There is now compelling evidence that teleost fish possess similar nociceptive processing systems to those found in terrestrial vertebrates. Noxious stimulation of these nociceptors - specialised pain receptors - in the skin around the snout of fish generates neural activity that can be electrophysiologically recorded, and induces a number of behavioural and physiological changes. To determine whether changes in behaviour are more than simple responses to the noxious stimulation it is necessary to demonstrate that higher order cognitive processes such as mental state or 'affective state' are involved. However, quantifying the 'motivational affected state' of an animal - a concept encompassing not just pain but also fear, hunger, thirst and pleasure - is difficult owing to its subjectivity. Recent empirical work is beginning to test these concepts in fish, and we review a number of these studies and suggest how these general methodologies could be used to further our understanding of fish cognition and the capacity for fish to experience mental states such as fear or suffering.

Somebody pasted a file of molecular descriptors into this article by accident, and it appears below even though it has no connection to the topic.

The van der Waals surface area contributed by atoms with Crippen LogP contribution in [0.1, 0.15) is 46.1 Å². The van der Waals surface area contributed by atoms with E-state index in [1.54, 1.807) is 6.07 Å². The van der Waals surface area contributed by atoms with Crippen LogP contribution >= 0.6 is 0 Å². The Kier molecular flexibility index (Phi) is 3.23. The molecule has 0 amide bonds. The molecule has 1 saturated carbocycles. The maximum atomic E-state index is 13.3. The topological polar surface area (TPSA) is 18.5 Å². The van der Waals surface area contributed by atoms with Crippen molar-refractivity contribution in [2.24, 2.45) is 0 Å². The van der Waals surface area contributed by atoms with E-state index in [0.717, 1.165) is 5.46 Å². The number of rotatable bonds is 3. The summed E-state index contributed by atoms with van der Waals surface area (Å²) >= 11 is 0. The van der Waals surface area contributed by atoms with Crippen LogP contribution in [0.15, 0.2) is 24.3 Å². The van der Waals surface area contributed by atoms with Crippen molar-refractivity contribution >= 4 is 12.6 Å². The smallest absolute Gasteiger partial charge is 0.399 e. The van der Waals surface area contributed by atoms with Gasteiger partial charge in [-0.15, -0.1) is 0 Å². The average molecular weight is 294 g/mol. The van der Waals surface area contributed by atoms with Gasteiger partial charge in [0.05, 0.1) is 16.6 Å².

All Science Journal Classification (ASJC) codes
- Ecology, Evolution, Behavior and Systematics
- Aquatic Science